Army Navy Surplus Store Insurance Policy Information
Army Navy Surplus Store Insurance. Army-navy surplus stores sell military surplus equipment or (more commonly these days) military-grade equipment produced for civilian purposes, such as camouflage clothing, military boots, camping gear, backpacks, and binoculars.
Army and Navy surplus stores sell a variety of military-related items to the general public, including clothing items such as boots, camouflage gear, helmets, insignia, jackets, and uniforms, or items used for camping and other outdoor activities.
The items may be excess over what the military needs, may be items replaced by updated versions, or may be past their "use by" date. Surplus stores stock novelty items like T-shirts, playing cards, mugs, watches, and lighters.
Weaponry sold is limited to close combat items like bayonets, knives, and machetes. While rifle cases and gun holsters may be sold, firearms and ammunition are not.
While there is no doubt that army-navy surplus stores play an important role in the survival and hunting industry, and these stores can be very successful, no business owner wants all the hard work they put into building a thriving store with a loyal customer base to be lost to unforeseen circumstances.
That is why it is crucial to take steps to protect your business - and insurance is a big part of that.
What types of Army Navy surplus store insurance coverage are needed? Keep reading to discover more.
Army Navy surplus store insurance protects your military-related shop from lawsuits with rates as low as $37/mo. Get a fast quote and your certificate of insurance now.
Below are some answers to commonly asked Army Navy store insurance questions:
- What Is Army Navy Surplus Store Insurance?
- How Much Does Army Navy Surplus Store Insurance Cost?
- Why Do Army Navy Surplus Stores Need Insurance?
- What Type Of Insurance Do Army Navy Surplus Stores Need?
- What Does Army Navy Surplus Store Insurance Cover & Pay For?
What Is Army Navy Surplus Store Insurance?
Army Navy Surplus Store insurance is a type of insurance that is specifically designed for businesses that sell surplus military equipment and clothing. This type of insurance typically includes coverage for property damage, liability, and inventory loss.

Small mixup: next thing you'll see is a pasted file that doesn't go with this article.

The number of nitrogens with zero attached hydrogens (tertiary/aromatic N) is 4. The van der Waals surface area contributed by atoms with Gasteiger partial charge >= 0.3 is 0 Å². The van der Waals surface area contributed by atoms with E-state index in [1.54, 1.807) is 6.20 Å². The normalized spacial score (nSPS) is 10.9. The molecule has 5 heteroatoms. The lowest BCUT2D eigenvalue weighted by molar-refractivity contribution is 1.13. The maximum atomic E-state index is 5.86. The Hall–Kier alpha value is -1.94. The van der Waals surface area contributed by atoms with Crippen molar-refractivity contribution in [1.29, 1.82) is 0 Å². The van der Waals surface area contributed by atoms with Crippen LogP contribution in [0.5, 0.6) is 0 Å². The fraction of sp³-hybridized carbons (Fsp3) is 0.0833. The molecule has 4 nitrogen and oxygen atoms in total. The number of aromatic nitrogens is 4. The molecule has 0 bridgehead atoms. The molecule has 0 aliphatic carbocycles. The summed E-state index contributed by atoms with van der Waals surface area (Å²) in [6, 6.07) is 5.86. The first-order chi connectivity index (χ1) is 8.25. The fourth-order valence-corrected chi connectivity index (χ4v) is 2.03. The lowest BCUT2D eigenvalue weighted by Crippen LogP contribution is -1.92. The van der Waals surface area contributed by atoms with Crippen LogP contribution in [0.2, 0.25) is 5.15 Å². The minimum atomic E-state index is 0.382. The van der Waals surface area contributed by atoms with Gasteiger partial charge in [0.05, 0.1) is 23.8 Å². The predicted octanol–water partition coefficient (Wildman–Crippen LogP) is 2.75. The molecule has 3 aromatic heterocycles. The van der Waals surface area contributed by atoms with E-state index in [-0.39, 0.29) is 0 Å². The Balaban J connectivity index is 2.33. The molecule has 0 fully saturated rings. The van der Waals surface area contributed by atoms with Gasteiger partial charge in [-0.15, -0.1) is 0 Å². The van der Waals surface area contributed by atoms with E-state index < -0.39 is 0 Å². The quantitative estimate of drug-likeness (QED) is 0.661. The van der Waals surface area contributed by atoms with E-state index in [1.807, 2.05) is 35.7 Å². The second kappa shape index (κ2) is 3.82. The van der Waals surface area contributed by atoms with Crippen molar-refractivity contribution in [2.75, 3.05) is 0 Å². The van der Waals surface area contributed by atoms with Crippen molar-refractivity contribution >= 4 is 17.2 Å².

It may also include coverage for theft, vandalism, and other risks specific to surplus stores. The specific coverage options and limits will vary depending on the insurance provider and the specific needs of the business.
How Much Does Army Navy Surplus Store Insurance Cost?
The average price of a standard $1,000,000/$2,000,000 General Liability Insurance policy for small Army Navy surplus stores ranges from $37 to $59 per month based on location, size, revenue, claims history and more.
Why Do Army Navy Surplus Stores Need Insurance?
Army Navy surplus stores need insurance to protect themselves from potential losses or liabilities that may occur in the course of their business operations. These stores handle a variety of goods, including military equipment and clothing, which can be expensive and sensitive in nature.
Insurance coverage can protect the store against theft, damage, and other risks, ensuring that the store can continue to operate in the event of an unexpected event. Additionally, insurance can also protect the store from potential liability claims that may arise from customers or employees.
This can include claims related to injuries sustained on the store's property or from defective products. Overall, insurance is an essential component of any business, and army navy surplus stores are no exception.
What Type Of Insurance Do Army Navy Surplus Stores Need?
The policies that will offer you the protection you need, and the insurance company you should partner with, depend on the factors that make your army-navy store unique.
Variables that include the location of your store, how many employees you have, the type of equipment you sell, and the size of your business will determine what types of coverage you should opt for. Because the process of obtaining the right insurance can be challenging to navigate, it is crucial to consult an experience commercial insurance broker.
With that in mind, here is a glimpse at the most important types of Army Navy surplus store insurance:
- Commercial Property: This form of insurance is designed to protect you from financial losses associated with perils that damage your building and its contents - like acts of nature, theft, vandalism, and fire. Army-navy stores will need property insurance whether their store is owned or rented.
- Commercial General Liability: Whether someone gets injured on your premises or one of your employees accidentally damages a neighboring property while unloading a shipment, it is all too easy to find yourself facing a third party personal injury or property damage claim. This type of coverage helps you pay for your legal costs.
- Product Liability: This type of insurance exists to protect you from the costs that might arise from claims that any product you sold caused harm to a third party, as well as in cases of product recall. It is essential for any retail store.